May 1st, International Workers’ Day was celebrated in warm sunshine in Dublin with a parade and rally organised by the Dublin Council of Trade Unions and a later event organised by the Independent Workers’ Union.
The DCTU-organised event met at the Garden of Remembrance at 2pm and set off at nearly 3pm, with numbers although still small by European standards nevertheless larger than has been seen for some time in Dublin, according to the organisers filling O’Connell Street, the city’s main street throughout its whole length (500 metres or 547 yards).
Seen on the parade were trade union banners, those of some political parties, also of campaigns and community groups.
As it has been doing for years, the parade ended in a rally in Beresford Place, in front of Liberty Hall, the very tall building owned by the SIPTU trade union, where the audience were addressed by speakers from trade unions and campaigns and NGOs.
Curiously, soon after arrival the comparatively strong showing of Sinn Féin flags, the green one with their logo and the blue and white version of the Starry Plough, were nowhere to be seen.
The issues of lack of affordable housing, of public land being sold for private housing and speculation, of precarious employment, of financial speculation and cuts in services were addressed by speakers, with a mention also of solidarity for the Palestinian prisoners on hunger strike. A number of speakers also addressed the treatment of migrants and in particular the conditions suffered by refugees in the Direct Provision hostels of the state’s welfare service.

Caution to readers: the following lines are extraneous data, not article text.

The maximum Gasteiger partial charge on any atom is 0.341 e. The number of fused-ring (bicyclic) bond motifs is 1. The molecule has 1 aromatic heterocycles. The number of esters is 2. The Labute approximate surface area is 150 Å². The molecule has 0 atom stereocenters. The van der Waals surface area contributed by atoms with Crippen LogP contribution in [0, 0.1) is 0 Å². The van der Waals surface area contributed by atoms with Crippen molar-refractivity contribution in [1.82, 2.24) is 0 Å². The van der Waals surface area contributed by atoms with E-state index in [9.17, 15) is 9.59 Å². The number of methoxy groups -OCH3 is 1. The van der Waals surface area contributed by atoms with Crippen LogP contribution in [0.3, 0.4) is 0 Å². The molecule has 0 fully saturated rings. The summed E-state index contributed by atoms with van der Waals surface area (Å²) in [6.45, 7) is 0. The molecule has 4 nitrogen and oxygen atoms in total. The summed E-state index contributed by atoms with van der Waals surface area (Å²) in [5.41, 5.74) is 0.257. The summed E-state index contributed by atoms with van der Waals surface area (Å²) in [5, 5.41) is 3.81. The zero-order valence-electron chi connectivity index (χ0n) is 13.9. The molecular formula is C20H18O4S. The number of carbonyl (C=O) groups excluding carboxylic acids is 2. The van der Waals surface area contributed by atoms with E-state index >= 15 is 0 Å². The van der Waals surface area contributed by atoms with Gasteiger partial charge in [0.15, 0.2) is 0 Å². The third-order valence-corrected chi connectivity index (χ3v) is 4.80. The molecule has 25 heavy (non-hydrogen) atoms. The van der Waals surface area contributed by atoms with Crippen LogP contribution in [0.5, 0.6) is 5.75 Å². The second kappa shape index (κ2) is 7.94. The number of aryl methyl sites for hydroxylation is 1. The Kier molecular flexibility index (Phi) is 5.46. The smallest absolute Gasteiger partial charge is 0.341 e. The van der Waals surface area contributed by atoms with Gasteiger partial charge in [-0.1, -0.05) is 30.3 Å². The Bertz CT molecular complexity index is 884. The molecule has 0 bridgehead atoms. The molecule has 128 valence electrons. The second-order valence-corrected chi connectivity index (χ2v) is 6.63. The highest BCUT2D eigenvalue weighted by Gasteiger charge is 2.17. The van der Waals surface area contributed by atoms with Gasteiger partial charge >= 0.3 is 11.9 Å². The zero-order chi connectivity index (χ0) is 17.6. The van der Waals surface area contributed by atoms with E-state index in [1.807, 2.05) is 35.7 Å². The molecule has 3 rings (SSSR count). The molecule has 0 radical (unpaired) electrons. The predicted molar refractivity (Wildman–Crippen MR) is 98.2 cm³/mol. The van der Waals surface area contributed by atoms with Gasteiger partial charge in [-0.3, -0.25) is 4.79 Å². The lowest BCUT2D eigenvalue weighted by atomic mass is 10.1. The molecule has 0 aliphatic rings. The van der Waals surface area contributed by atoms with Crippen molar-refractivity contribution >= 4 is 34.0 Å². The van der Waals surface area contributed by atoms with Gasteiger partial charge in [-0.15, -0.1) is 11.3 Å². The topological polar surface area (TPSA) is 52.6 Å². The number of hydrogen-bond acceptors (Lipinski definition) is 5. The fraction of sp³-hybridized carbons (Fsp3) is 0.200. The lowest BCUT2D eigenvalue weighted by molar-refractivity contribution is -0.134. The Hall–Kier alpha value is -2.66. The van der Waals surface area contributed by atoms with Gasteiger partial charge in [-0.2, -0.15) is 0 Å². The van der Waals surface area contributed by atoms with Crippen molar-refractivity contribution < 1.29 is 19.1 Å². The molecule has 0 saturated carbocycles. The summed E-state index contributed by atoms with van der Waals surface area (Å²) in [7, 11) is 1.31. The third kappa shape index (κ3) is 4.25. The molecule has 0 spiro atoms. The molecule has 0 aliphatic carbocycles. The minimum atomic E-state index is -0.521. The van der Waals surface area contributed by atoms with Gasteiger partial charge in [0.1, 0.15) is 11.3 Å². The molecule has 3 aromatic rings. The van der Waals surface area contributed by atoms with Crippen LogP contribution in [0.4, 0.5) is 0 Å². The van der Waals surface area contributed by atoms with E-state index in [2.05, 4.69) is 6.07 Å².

Somewhat later, the Independent Workers’ Union held their own event, marching with a colour party from their offices to James Connolly monument, also in Beresford Place and across the road from Liberty Hall.
Damien Keogh chaired the event and introduced veteran campaigner Sean Doyle who gave a short and to the point speech about the situation in which working people find themselves today and ending with a quotation from James Connolly, in which the revolutionary socialist castigated those who claimed to love Ireland but could tolerate seeing poverty and deprivation among its people. Doyle also sent solidarity greetings to the Palestinian political prisoners on hunger strike in Israeli jails.
Paul Bowman was then introduced and in a longer speech covered Connolly’s time in the USA, his membership of and activities of the IWW (“the Wobblies”); the Haymarket Incident in Chicago which led to the choosing of May 1st as International Workers’ Day and the state murder of the Haymarket Martyrs; the principles and attitude of the IWU today.
Damien then introduced Diarmuid Breatnach to sing “We Only Want the Earth” (an alternative title to the original of “Be Moderate”). Breatnach explained that the lyrics had been composed by James Connolly and published in a songbook of his in New York in 1907 without an air. As a consequence the lyrics have been sung to a variety of airs but Breatnach said he sings it to the air of “A Nation Once Again” (composed originally by Thomas Davis some time between 1841 and 1845). This arrangement provides a chorus and Breatnach invited the audience to join in the chorus with him, which they did.
“We only want the Earth,
we only want the Earth,
And our demands most moderate are:
We only want the Earth!”
A wreath was laid at the monument on behalf of the IWU by Leanne Farrell.
The chairperson then thanked those in attendance, speakers and singer and invited all back to the offices of the IWU in the North Strand for refreshments.